The Main Differences between a Heart Attack, Cardiac Arrest, and Stroke
Although they don’t even have the same name, a lot of people tend to think that a heart attack, a cardiac arrest, and a stroke are one and the same health issue. However, they have different symptoms, severity, and background.
Moreover, knowing the difference between these three health problems is crucial because you might find yourself in a situation where a person experiences some of these health problems and may need to help as much as you can. In order to do that, you need to recognize the symptoms.
Let’s take a look at the 3 health problems separately:
- Heart attack-When a person’s blood flow is blocked or if it lacks oxygen, the blood fails to get to the heart muscle and if left untreated, it can kill the organ. The heart is still working when a person is having a heart attack.
- Cardiac arrest-when a person’s electrical activity in the heart is disrupted, tachycardia occurs and the blood flow throughout the body is prevented. During a cardiac arrest, the heart stops working.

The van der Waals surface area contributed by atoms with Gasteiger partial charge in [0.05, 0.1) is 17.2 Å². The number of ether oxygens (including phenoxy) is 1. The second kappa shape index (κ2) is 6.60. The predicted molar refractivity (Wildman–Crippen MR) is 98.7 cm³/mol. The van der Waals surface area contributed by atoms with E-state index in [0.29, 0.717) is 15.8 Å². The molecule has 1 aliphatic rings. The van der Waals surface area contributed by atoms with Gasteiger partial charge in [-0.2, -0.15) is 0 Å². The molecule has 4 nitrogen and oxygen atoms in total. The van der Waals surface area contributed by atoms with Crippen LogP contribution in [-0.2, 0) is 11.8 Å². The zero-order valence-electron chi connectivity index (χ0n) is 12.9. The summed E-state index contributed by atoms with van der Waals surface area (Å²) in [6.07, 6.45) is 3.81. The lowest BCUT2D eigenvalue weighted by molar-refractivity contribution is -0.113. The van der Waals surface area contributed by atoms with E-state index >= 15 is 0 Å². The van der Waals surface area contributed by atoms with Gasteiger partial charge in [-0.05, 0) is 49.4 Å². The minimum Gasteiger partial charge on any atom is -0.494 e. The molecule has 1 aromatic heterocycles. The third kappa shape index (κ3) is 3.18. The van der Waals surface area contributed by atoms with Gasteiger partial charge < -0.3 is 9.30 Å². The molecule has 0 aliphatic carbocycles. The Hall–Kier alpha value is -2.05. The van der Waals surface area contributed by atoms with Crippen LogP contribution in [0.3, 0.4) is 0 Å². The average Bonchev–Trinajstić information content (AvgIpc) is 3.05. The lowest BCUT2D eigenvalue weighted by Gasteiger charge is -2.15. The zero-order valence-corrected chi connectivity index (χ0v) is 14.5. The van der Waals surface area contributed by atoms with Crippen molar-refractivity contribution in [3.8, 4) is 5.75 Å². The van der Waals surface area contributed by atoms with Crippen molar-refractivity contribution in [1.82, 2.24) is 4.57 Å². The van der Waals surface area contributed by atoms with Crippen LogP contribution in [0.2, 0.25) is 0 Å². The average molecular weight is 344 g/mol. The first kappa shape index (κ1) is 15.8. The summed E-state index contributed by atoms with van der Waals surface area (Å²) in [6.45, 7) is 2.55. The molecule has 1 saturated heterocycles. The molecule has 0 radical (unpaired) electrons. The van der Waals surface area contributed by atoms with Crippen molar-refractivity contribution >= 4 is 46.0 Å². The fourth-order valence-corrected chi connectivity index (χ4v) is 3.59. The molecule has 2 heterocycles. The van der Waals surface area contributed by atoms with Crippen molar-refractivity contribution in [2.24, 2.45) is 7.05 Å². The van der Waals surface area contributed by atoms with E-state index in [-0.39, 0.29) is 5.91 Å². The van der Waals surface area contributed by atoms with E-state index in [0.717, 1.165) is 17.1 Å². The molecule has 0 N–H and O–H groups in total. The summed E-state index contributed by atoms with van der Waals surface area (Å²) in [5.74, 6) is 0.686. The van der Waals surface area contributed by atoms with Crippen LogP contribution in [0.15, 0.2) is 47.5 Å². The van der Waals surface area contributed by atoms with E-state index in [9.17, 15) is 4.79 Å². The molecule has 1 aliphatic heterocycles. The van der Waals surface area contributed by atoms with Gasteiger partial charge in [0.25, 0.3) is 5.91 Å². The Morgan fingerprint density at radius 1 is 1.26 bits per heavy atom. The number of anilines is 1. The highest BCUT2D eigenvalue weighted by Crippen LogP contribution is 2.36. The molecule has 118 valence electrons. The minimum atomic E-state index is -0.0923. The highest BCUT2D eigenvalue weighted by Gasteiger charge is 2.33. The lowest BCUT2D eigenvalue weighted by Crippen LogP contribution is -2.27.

- Stroke– this health problem is a brain disorder and there are 3 types of strokes. First, there is ischemic stroke or when the arteries carrying blood and oxygen to the brain are blocked, and then transient ischemic attack which occurs when there is a short artery blood flow to the brain, and hemorrhagic stroke or a ruptured artery in the brain.
The most common symptoms of a heart attack are:
- Chest ache-a burden in the chest which recurs every few minutes, body pain in the neck, back, abdomen, jaw, and especially the left arm
- Shallow breathing and wheezing
- Cold sweating
- Tiredness and dizziness
The most common symptoms of a cardiac arrest are:
- Shallow breathing
- Excessive palpitation
- Pain in the chest
- Shortage of breath
- Weak or no pulse
- No responsiveness
- Sudden collapse
The most common symptoms of stroke are:
- Blurred speech
- Numbness in the face, arm, and leg (usually one side)
- Mental disorientation, forgetting names and places, and loss of concentration
- Double vision
- Excessive sweating
- Difficultly walking
- Transient ischemic attack